By Jody Godoy and Dan Levine
SAN JOSE, Calif. (Reuters) – A California judge has sentenced Theranos founder Elizabeth Holmes 11 ) Sentenced to 3 years and 3 months in prison for defrauding investors in her now-defunct blood-testing startup, which was once valued at $9 billion. Three counts of investor fraud and one count of conspiracy. A jury convicted Holmes 38 in January after a three-month trial.
Judge sets April date for Holmes’ surrender. Her lawyers are expected to ask the judge to allow her bail pending her appeal.
Assistant U.S. Attorney Jeff Schenk told the judge before sentencing that the 18-year sentence would be “a statement of purpose Does not justify the means.”
But Holmes’ attorney, Kevin Downey, urged clemency for Holmes at the hearing, saying she was not like someone who committed a “magnificent crime.” out of greed.
In court papers Holmes seeks months of home confinement for 18 followed by community service, urging judge not to make her a “public zealot” martyr”. Claims its tiny blood testing machine is capable of performing a battery of tests from a few drops of blood. Prosecutors said the company secretly relied on other companies’ legacy machines to test patients.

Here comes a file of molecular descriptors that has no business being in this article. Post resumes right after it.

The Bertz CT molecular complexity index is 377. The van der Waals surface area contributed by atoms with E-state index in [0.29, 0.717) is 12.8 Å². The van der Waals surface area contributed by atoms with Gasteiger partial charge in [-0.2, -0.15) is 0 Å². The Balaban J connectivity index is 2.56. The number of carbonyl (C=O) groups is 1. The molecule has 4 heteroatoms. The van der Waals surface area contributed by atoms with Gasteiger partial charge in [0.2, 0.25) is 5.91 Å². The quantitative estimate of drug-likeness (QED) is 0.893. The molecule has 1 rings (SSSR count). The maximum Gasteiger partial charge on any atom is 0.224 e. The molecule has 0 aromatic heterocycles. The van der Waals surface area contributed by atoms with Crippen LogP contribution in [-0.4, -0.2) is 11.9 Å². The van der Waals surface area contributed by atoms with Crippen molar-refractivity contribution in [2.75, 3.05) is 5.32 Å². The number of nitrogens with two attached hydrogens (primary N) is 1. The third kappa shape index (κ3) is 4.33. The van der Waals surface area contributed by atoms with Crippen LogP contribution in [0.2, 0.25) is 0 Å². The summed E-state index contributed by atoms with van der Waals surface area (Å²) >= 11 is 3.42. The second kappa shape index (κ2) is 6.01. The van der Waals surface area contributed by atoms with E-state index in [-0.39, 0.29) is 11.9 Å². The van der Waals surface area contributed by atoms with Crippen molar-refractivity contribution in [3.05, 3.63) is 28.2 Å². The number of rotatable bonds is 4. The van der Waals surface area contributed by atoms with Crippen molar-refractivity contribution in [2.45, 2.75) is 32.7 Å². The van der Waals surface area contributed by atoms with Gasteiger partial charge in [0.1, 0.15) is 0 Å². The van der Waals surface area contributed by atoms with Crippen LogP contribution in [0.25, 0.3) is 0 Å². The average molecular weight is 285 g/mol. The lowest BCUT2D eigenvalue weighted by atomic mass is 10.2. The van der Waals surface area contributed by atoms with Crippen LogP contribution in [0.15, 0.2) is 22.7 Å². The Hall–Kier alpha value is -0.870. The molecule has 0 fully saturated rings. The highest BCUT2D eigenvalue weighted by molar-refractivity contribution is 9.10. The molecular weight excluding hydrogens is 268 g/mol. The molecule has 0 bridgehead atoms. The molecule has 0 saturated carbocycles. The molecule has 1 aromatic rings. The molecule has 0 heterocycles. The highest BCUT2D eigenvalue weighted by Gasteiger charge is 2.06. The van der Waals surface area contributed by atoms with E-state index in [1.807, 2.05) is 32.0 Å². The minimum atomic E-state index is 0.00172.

Before she was sentenced, prosecutors had said the 11 -year sentence was necessary to deter Holmes and others from committing fraud.
Her crimes “undermined the trust and integrity upon which Silicon Valley’s startup economy rests,” they said.
According to court documents, the federal probation office recommended a nine-year sentence.
Theranos Inc, once valued at $9 billion, promises to revolutionize the way patients are diagnosed by replacing traditional labs with tiny machines envisioned for use in homes, pharmacies and even the battlefield.
Forbes called Sherlock Holmes 2015 the world’s youngest self-made female billionaire when she
and her stake in Theranos was worth $45 One hundred million U.S. dollars.
But the startup shut down after a series of articles in The Wall Street Journal2015 questioned its technology.
At trial, prosecutors said Holmes engaged in fraud by lying to investors about Theranos’ technology and financial health rather than bringing the company out of business.
Holmes testified in her own defense that she believed her statement was accurate at the time.
While she was convicted on four counts, Holmes was acquitted on four other counts alleging that she fraudulently paid for Theranos tests.
Davila rejected Holmes’ request to overturn her conviction, saying they were supported by evidence at trial.
Now that the judgment is in effect, Holmes can challenge those rulings and her sentence in the 9th U.S. Circuit Court of Appeals.